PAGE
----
How the Rus­sian in­va­sion could hurt Obama

The Washington Times Weekly - - Commentary - Bill O’Reilly

If Barack Obama some­how loses the pres­i­den­tial race, he might par­tially blame Vlad “the As­sailer” Putin. Since Rus­sia in­vaded Ge­or­gia last month, the world’s at­ten­tion has been fo­cused on NATO’s re­sponse to the bru­tal­ity. On bal­ance, the re­sponse has been tepid to say the least. Pres­i­dent Bush says Rus­sia bet­ter get out. Or what? Mr. Obama is call­ing for “re­straint by both sides.” Swell. Ask­ing Mr. Putin to re­strain his vi­o­lent tac­tics is like ask­ing al Qaida to cel­e­brate Christ­mas. Not gonna hap­pen.

The Rus­sian action is a re­minder to all that we live in a danger­ous world where just about any­thing can hap­pen at any time. And in Amer­ica, the re­ac­tion from the far left, which en­thu­si­as­ti­cally sup­ports Mr. Obama, is also a stark wake-up call.

The lib­eral base is ba­si­cally putting forth two sets of talk­ing points on the Ge­or­gia sit­u­a­tion. The first was ar­tic­u­lated by New York Times colum­nist Mau­reen Dowd:

“The Bushies can hardly tell Rus­sia to stop do­ing what they them­selves did in Iraq: uni­lat­er­ally in­vade a coun­try against the will of the world to scare the be­je­sus out of some leaders in the re­gion they didn’t like.”

Here again we have the left draw­ing a moral equiv­a­lency be­tween re­mov­ing a mur­der­ous dic­ta­tor who vi­o­lated the Gulf War cease­fire 17 times and ham­mer­ing the demo­crat­i­cally elected Ge­or­gian gov­ern­ment. To left-wing nuts, Sad­dam Hus­sein is as wor­thy as Pres­i­dent Saakashvili; there is no dif­fer­ence be­tween con­fronting homi­ci­dal fas­cism and un­der­min­ing a le­git­i­mate democ­racy.

That kind of think­ing marginal­izes the far left more than any­thing a con­ser­va­tive critic could come up with.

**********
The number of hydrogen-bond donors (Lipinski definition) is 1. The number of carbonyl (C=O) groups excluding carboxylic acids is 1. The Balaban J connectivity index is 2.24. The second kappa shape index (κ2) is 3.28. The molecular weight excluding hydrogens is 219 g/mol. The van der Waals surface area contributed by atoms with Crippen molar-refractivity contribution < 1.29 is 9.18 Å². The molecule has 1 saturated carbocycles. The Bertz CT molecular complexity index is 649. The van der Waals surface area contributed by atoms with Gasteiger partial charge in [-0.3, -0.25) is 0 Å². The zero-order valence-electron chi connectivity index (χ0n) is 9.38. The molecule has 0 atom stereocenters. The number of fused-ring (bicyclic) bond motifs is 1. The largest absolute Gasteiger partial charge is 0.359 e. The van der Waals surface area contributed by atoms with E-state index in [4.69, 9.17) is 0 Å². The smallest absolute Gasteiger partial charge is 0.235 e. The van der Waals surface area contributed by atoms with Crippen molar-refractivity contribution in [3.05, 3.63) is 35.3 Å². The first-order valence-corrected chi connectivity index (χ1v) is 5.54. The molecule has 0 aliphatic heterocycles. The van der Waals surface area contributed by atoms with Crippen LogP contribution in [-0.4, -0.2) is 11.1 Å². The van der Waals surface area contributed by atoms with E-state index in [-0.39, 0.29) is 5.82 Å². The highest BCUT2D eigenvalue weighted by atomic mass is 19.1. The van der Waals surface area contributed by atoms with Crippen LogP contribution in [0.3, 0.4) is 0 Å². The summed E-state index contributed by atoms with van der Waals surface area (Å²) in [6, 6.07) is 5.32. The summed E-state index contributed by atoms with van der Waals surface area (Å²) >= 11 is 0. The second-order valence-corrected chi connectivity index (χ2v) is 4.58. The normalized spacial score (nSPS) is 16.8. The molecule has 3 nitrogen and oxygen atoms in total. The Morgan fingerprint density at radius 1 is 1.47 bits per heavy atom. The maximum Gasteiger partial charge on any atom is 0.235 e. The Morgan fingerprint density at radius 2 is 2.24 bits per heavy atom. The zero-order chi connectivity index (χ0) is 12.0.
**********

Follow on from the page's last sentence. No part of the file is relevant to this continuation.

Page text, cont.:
But it gets worse. A far-left com­men­ta­tor work­ing for NBC News put forth that Mr. Putin is not the vil­lain in the Ge­or­gia action; Amer­ica is be­cause it en­cour­aged Ge­or­gia to join NATO thereby an­noy­ing Rus­sia. Once again, it was the United States that caused the vi­o­lent con- fronta­tion.

NATO was set up to pro­tect demo­cratic coun­tries like, well, Ge­or­gia. But in the creepy world the far left in­hab­its, what­ever hap­pens is in­evitably Amer­ica’s fault.

On the heels of Mr. Putin’s great ad­ven­ture, a new Zogby/Reuters poll star­tled some by con­clud­ing that John McCain is now lead­ing Mr. Obama by five points. Al­though th­ese polls don’t mean much two and a half months be­fore the vote, they are snap­shots in time.

Non-ide­o­log­i­cal Amer­i­cans re­coil from the “blame Amer­ica first” crowd, and that crew is firmly be­hind Mr. Obama. Mr. Putin’s ag­gres­sion re­minded folks of that. Ad­van­tage: Mr. McCain.

In the end, Mr. Obama will lose the elec­tion if in­de­pen­dent vot­ers see him as part of the vast far-left con­spir­acy that, in to­day’s danger­ous world, has be­come a sym­bol of ap­pease­ment and anti-Amer­i­can at­ti­tudes. MoveOn, NBC News and The New York Times will not get Mr. Obama elected. He needs to tell Amer­i­cans ex­actly what he thinks of Mr. Putin’s de­sire to ex­pand Rus­sian power and in­flu­ence. And he needs to do it without re­straint.

Bill O’Reilly is a na­tion­ally syndicated colum­nist.

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